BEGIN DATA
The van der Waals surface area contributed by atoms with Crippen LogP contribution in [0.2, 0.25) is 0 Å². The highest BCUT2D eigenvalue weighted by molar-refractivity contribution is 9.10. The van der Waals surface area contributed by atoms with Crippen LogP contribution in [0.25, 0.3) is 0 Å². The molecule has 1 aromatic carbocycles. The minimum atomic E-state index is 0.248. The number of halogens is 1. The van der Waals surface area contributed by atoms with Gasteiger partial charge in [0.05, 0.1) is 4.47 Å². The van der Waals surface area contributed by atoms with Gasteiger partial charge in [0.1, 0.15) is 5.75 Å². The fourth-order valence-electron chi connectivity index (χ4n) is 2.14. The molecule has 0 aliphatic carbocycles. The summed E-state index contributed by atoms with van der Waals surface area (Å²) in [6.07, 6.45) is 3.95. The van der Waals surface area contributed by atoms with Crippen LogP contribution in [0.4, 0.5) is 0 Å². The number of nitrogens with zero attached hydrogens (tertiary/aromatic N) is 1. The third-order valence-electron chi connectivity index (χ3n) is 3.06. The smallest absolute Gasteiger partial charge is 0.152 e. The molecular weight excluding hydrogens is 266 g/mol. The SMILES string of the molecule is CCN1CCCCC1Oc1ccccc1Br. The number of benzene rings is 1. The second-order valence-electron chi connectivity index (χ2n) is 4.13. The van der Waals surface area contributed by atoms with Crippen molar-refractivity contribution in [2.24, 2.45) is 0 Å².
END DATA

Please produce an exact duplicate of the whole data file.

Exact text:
The van der Waals surface area contributed by atoms with Crippen LogP contribution in [0.2, 0.25) is 0 Å². The highest BCUT2D eigenvalue weighted by molar-refractivity contribution is 9.10. The van der Waals surface area contributed by atoms with Crippen LogP contribution in [0.25, 0.3) is 0 Å². The molecule has 1 aromatic carbocycles. The minimum atomic E-state index is 0.248. The number of halogens is 1. The van der Waals surface area contributed by atoms with Gasteiger partial charge in [0.05, 0.1) is 4.47 Å². The van der Waals surface area contributed by atoms with Gasteiger partial charge in [0.1, 0.15) is 5.75 Å². The fourth-order valence-electron chi connectivity index (χ4n) is 2.14. The molecule has 0 aliphatic carbocycles. The summed E-state index contributed by atoms with van der Waals surface area (Å²) in [6.07, 6.45) is 3.95. The van der Waals surface area contributed by atoms with Crippen LogP contribution in [0.4, 0.5) is 0 Å². The number of nitrogens with zero attached hydrogens (tertiary/aromatic N) is 1. The third-order valence-electron chi connectivity index (χ3n) is 3.06. The smallest absolute Gasteiger partial charge is 0.152 e. The molecular weight excluding hydrogens is 266 g/mol. The SMILES string of the molecule is CCN1CCCCC1Oc1ccccc1Br. The number of benzene rings is 1. The second-order valence-electron chi connectivity index (χ2n) is 4.13. The van der Waals surface area contributed by atoms with Crippen molar-refractivity contribution in [2.24, 2.45) is 0 Å².